Johnson's style directly confronted the uniformed parameters that punk rock operated within in those early years. Ian MacKaye remembers the first time he met Johnson, who was sporting pastel clothing and a pink bandanna tied around his ankle. "It just didn't seem right in that era," MacKaye says with a grin. K Records' reinterpretation of the punk-rock aesthetic didn't stop with fashion reinvention, though; it cracked open wide any preconceived definition of what a punk-rock band should be, releasing records by a multitude of unconventionally constructed bands -- two-piece outfits like Mecca Normal, the Spinanes, Courtney Love (the band, not the "actress"), Kicking Giant, and the Crabs, as well as bands like Johnson's own Beat Happening, which regularly shunned conventional notions -- like having a bass player.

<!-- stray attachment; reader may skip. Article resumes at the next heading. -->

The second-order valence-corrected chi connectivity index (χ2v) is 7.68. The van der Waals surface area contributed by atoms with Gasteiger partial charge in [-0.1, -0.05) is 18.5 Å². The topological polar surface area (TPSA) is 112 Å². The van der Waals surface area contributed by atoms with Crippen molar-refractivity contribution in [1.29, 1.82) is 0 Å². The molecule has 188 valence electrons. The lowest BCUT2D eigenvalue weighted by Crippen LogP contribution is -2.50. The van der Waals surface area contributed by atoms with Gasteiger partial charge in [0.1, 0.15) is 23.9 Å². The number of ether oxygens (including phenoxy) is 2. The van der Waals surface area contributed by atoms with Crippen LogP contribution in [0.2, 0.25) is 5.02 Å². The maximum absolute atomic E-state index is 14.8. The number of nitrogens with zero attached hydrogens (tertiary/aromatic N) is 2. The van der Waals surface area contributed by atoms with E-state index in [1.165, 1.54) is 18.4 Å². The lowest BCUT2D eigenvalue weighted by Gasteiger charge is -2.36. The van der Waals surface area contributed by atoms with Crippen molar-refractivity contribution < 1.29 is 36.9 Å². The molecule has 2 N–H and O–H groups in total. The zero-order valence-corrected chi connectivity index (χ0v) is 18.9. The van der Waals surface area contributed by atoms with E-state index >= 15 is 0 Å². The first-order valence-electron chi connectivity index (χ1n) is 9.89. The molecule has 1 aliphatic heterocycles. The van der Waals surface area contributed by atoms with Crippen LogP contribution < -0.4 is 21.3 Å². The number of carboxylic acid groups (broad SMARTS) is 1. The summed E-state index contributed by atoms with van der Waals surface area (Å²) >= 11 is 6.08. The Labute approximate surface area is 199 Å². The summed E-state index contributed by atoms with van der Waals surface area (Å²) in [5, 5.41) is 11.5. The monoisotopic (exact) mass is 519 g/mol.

Beat Happening, with its primitive drum-propelled rhythms and jangling guitars, was an anomaly in the punk-rock scene of the time. In one of the film's more amusing moments, Mecca Normal front woman Jean Smith recalls her first meeting with Johnson, where they swapped their respective bands' records. After playing the Beat Happening record, Smith thought, "Pardon me? Didn't he recognize that we were like this hard-core punk-rock band and he's giving me this album of piffle? So I said to the guy, 'What's up with this shit?'" Despite this initial reaction, Smith and Johnson formed a mutually beneficial friendship that continues to this day.